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Restaurants around New York raise money for Ukraine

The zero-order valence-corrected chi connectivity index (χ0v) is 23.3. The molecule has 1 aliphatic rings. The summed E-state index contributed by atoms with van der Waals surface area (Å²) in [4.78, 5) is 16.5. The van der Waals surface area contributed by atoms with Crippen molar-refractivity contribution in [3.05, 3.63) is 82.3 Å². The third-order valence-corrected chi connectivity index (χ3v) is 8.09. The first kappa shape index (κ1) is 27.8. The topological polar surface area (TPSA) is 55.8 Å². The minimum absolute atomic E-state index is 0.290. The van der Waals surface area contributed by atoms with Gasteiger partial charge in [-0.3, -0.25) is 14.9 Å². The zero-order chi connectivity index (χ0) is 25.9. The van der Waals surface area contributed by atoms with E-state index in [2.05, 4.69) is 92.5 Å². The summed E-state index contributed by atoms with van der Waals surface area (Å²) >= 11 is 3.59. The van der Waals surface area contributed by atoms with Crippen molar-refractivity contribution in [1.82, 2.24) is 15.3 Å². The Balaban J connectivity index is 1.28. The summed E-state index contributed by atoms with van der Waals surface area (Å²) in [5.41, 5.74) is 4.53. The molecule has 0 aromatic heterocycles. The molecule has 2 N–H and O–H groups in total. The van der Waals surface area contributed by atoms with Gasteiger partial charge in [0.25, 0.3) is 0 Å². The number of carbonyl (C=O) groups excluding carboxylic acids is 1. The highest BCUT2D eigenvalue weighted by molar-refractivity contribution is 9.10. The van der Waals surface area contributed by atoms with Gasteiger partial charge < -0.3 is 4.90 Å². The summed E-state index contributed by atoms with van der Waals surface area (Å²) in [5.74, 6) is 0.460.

Restauranteurs around the city are doing their part to raise money for victims in Ukraine. Garry Kanfer, who’s from a Ukrainian Jewish family, is one: The owner of the Kissaki mini-empire of omakase-focused eateries has helped build a new nonprofit to get money to the war-torn country and its people. “We are devoted to finding projects directly,” Kanfer said of America for Ukraine, the new nonprofit. “We don’t fund middle men. We have no expenses. We are building an organization which will be the fastest way to fund people in need in Ukraine today – not weeks from now.” Others in the New York City hospitality industry also are joining the fight. Restaurateur Keith McNally donated last Tuesday’s revenue at Balthazar — $50,000, which was then doubled by VIP customer Scott Asen — for a total of $100,000 to UNICEF’s Protect Children in Ukraine charity, as Page Six reported. “P.S.,” McNally wrote on an Instagram post: “I hope this inspires other restaurants in New York and London to do the same. (If not all the night’s proceedings then perhaps a percentage.)” He said that on March 22, all of his restaurants in town – Balthazar, Minetta Tavern and Morandi – will donate “every penny” they make to the UNICEF charity. McNally tells Side Dish: ‘I’m doing it because I feel it’s my duty. I’m not sure I could live with my conscience if I didn’t. I don’t care whether other restaurants do the same thing, but nonetheless I’m surprised that none of the restaurateurs in London and New York I’ve asked to join in have said yes. After all, in the end, we’re all connected.” Meanwhile, Kanfer also is getting money to the country – and not just through his restaurants. Kanfer launched the Michelin-plated Kissaki brand of omakase sushi in 2020, just before lockdown – and has grown it to five locations, from the Bowery and the Upper West Side to the Hamptons, Greenwich, CT and, soon, Miami. He also founded Big Drop, a digital advertising agency that has offices in Kharkiv, Ukraine – a hard-hit part of the country that’s taken heavy bombing from Russia. He said he spent around $60,000 to help get 58 of his 60 or so employees to safety in Poland and elsewhere. (One stayed to fight and another stayed to take care of elderly parents and is now trapped in Chuhuiv, which is occupied by the Russian army.) Then others reached out for help and Kanfer said he couldn’t say no. Soon, he was talking daily with other New Yorkers who also have family and friends in Ukraine. They’ve raised more than $250,000 of their own money and sent it to people they trust in Ukraine to deliver food and medicine to people in need. Then they launched America for Ukraine. “We find out who needs help and we get it to them directly through people on the ground, without waiting to ship. These people need help today – not weeks or a month from now,” Kanfer said. Other restaurateurs — shocked by Russia’s brutality and inspired by Ukrainians’ fighting spirit — are also raising money for Ukraine. On March 10, City Winery held a concert hosted by gypsy punk band Gogol Bordello and its frontman, Eugene Hutz, for, Doctors Without Borders and Come Back Alive, the largest group raising funds for the Ukrainian Armed Forces. The concert — starring Patti Smith, Matisyahu and Suzanne Vega, among others — raised $130,000. “We felt honored to support the Ukrainian people by bringing together New Yorkers who wanted to show their solidarity and connection to the freedom loving good people being horrifically invaded by Russia,” said City Winery founder Michael Dorf. And McNally’s culinary nemesis Graydon Carter has also offered support at his Waverly Inn, while renowned Chef Jose Andres has been serving meals to refugees at the Polish border. On Monday, Terroir posted that it would also donate “every single penny of sales” to Andres’ World Central Kitchen. “Our hearts ache for the devastation being wrought upon Ukraine and its incredible citizens,” the noted wine bar posted on Instagram. In addition, the Gerber Group’s new club Daphne, at 50 Bowery, is creating a specialty cocktail to support women and girls in Ukraine, in partnership with Dewars – and a percentage of sales will be donated and matched by Dewars, to the Ukrainian Womens’ Foundation, Scott Gerber tells Side Dish. New Yorkers also continue to line up to support iconic Ukrainian diner Veselka in the East Village — where at least one Ukrainian staffer has left to fight for his homeland, according to reports. At America for Ukraine, Kanfer and the others who are working to stand up the new nonprofit are doing everything they can to help Ukrainians. They haven’t had time to raise money yet beyond what they’ve pitched in themselves. They are working on a GoFundMe page that will link to their site, Peter Zinkovetsky, a lawyer in New York, is the founder of America for Ukraine, the country where he was born. Kanfer said they’re building a database to gather information – like who has food and medicine and food and who needs it. “That’s phase two,” he said. Citymeals raises nearly $1 million In other news, we hear … that philanthropic diners joined Citymeals on Wheels Board Co-President Chef Daniel Boulud and celebrated guest chefs for the 24th Annual Sunday Supper at Restaurant DANIEL. The annual event raised over $960,000, 100% of which will be used to prepare and deliver more than 120,000 meals to New York City’s homebound elderly. Guest chefs included: Cosme Aguilar of Casa Enrique (New York), Renata Ameni of Crown Shy (New York), Curtis Duffy of Ever (Chicago), Angie Mar of Les Trois Chevaux (New York), and Patrick O’Connell of The Inn at Little Washington (Virginia).

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